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I’m Not Listed on My Child’s Birth Certificate. What’s Next?

The birth of a new family member is a thrilling time for new parents and the extended family. A lot of preparation must be done before you welcome a new baby, and some things can get lost in the avalanche of new responsibilities.

In some cases, a parent may find that they were not listed on their child’s birth certificate, which can happen because of hospital negligence because they were not present for the birth or because they are no longer in a relationship with the child’s mother. However, there are ways to fix this type of situation, and ensuring the presence of each parent’s name on a child’s birth certificate will prevent legal issues later on.

What Parental Rights Do I Have If I’m Not Listed on My Child’s Birth Certificate?

If you are not married to the mother of your child, and you are not listed on the birth certificate, you have virtually no legal right to the child in question. When a married couple gives birth to a new child, the man is automatically listed as the father on the birth certificate because it is assumed that he is the father and should have legal and parental responsibilities to said child.

However, over 40% of new births in the United States are to mothers who aren’t married.

If you are unmarried and your name is not on the birth certificate, you are not liable for making child support payments.

However, you also have no rights to visitation with your child or legal custody of the child. There is a difference in the legal system between being a child's biological father and a child's legal father.

Suppose you’re biologically the father of a child but have not assumed the legal responsibilities of parenthood by signing the child’s birth certificate. In that case, you will have no legal rights over the child or the child’s wellbeing, even if it is known that you are the biological father.

Signing a Birth Certificate After the Birth

Establishing Paternity

The most frequently used legal avenue to have your name added to your biological child’s birth certificate after the birth is to establish paternity.

Establishing paternity means legally acknowledging that you are the child’s father and will assume legal responsibilities, such as providing food and shelter, clothing, and paying child support if the court deems it necessary.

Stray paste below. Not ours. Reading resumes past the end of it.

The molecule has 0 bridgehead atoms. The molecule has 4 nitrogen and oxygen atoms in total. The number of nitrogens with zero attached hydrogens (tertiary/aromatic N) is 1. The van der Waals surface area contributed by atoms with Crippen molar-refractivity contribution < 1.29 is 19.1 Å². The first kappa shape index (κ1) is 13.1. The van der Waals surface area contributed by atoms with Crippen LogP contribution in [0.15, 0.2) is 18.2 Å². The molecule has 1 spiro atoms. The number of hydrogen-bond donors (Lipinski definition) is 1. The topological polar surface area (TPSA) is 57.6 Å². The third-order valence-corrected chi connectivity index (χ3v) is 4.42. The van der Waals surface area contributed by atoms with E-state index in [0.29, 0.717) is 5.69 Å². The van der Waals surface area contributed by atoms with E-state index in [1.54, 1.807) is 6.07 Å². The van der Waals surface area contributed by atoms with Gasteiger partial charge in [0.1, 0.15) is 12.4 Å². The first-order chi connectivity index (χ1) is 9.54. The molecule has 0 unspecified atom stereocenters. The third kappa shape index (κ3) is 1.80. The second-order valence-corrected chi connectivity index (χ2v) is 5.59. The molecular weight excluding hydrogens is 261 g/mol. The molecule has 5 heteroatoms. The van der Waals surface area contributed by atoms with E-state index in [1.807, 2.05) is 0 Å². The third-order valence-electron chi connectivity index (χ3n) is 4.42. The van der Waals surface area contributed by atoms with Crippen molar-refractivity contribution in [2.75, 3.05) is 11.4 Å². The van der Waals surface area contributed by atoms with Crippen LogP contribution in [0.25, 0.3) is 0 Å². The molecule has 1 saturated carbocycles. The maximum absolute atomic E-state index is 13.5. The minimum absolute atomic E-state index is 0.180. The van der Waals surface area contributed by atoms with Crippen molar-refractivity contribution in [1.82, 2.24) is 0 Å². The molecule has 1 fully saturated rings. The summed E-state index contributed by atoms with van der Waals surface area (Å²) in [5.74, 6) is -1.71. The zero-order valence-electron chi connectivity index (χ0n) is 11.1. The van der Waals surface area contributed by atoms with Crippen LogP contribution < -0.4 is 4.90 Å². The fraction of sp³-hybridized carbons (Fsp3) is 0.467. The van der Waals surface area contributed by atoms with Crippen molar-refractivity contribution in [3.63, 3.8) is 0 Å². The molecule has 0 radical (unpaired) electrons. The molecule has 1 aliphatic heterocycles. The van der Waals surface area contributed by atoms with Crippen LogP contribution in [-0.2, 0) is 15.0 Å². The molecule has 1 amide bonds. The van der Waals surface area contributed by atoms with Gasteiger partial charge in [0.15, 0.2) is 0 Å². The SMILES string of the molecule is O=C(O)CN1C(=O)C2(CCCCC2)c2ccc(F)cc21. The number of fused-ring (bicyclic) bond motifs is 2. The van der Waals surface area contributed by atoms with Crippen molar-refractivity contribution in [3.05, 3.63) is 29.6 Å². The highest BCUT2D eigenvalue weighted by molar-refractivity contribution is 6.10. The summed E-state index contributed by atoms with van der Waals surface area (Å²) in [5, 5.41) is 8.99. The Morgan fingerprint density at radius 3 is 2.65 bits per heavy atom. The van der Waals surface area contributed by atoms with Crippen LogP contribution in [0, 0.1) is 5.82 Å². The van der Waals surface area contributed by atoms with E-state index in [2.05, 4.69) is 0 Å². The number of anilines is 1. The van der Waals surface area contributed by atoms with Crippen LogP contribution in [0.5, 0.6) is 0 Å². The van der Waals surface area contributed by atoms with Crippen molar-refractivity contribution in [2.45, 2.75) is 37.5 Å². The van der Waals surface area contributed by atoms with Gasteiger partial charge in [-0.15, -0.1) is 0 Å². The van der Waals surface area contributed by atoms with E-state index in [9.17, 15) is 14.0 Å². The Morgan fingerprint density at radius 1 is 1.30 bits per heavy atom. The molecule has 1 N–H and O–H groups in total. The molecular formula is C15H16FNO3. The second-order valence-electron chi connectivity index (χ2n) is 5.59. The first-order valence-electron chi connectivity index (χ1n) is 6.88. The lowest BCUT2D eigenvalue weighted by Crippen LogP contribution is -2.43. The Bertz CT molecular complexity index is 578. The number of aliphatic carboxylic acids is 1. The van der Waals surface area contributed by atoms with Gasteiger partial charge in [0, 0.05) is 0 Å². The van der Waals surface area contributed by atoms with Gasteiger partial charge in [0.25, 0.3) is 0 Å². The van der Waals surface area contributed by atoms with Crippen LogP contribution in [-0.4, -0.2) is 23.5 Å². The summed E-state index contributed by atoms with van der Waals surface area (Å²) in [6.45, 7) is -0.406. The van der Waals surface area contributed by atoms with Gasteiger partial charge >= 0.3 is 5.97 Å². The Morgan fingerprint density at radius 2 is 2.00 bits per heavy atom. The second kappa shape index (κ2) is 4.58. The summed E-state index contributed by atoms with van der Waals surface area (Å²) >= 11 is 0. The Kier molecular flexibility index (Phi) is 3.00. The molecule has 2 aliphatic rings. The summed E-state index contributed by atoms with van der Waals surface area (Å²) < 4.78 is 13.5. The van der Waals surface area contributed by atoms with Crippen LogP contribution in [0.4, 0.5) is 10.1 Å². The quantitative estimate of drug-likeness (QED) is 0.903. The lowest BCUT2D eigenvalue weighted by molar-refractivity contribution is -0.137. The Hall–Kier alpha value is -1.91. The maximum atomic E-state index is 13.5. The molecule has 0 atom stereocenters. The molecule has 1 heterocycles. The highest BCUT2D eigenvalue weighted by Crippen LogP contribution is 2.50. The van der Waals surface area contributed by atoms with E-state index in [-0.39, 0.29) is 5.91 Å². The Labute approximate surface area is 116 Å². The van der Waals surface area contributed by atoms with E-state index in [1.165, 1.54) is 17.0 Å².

Paternity can be established in multiple ways. The simplest is to sign an Affidavit of Paternity. This is a document that a father signs to acknowledge that he would like to assume legal responsibilities for his child.

The document can be filed with the court as long as the mother’s signature is present. In some cases, particularly when the relationship between the mother and father ended before the child's birth, the mother may refuse to sign the affidavit. In this situation, the father can petition for a DNA test to prove the child's parentage.

Once it is proven without a doubt that he is the child's biological father, his name can be added to the birth certificate even if the mother contests it. He will have the same legal rights over the child as a father in a married couple.

Amending the Birth Certificate

In certain situations, it is possible to amend the official birth certificate after the birth of the child. This requires filing some paperwork and paying a fee. This route is a quick and generally simpler way to have your name added to your child’s birth certificate if you are certain that you are the child’s father or want to legally assume the child’s father's role.

In order to amend a birth certificate in California, one must fill out a form called an Affidavit to Amend a Record Form VS 24. Here are the steps:

  • Fill out the form, including what changes you seek to make to the birth certificate (including detailed instructions).
  • Pay a $23 fee associated with amending a birth certificate in California
  • Include the current birth certificate and any other supporting documents (paternity tests, etc.).
  • Once completed, this form can be sent to the following address: California Department of Public Health Vital Records - M.S. 5103, P.O. Box 997410, Sacramento, CA 95899-7410.
  • It takes 6 to 8 weeks on average for the information to be processed and the changes to be implemented.

In a similar process, a form called the Application to Amend a Birth Record: Acknowledgement of Paternity/Parentage Form VS 22 can be used to add a parent’s name to a birth certificate in California. This also requires a fee; however, the fee covers a new and legally certified copy of the amended birth certificate.

Contact an Attorney Today

If you have recently become a parent but have not been listed on the child’s birth certificate and need assistance making that happen, contact Singleton Smith Law Offices, Inc. At our firm, we understand the importance of having accurate and fair legal rights over your children for their benefit and your own. The attorneys at Singleton Smith will work tirelessly to provide you with empathetic and ethical legal representation. Contact us at (951) 779-1610 today or by visiting our contact page.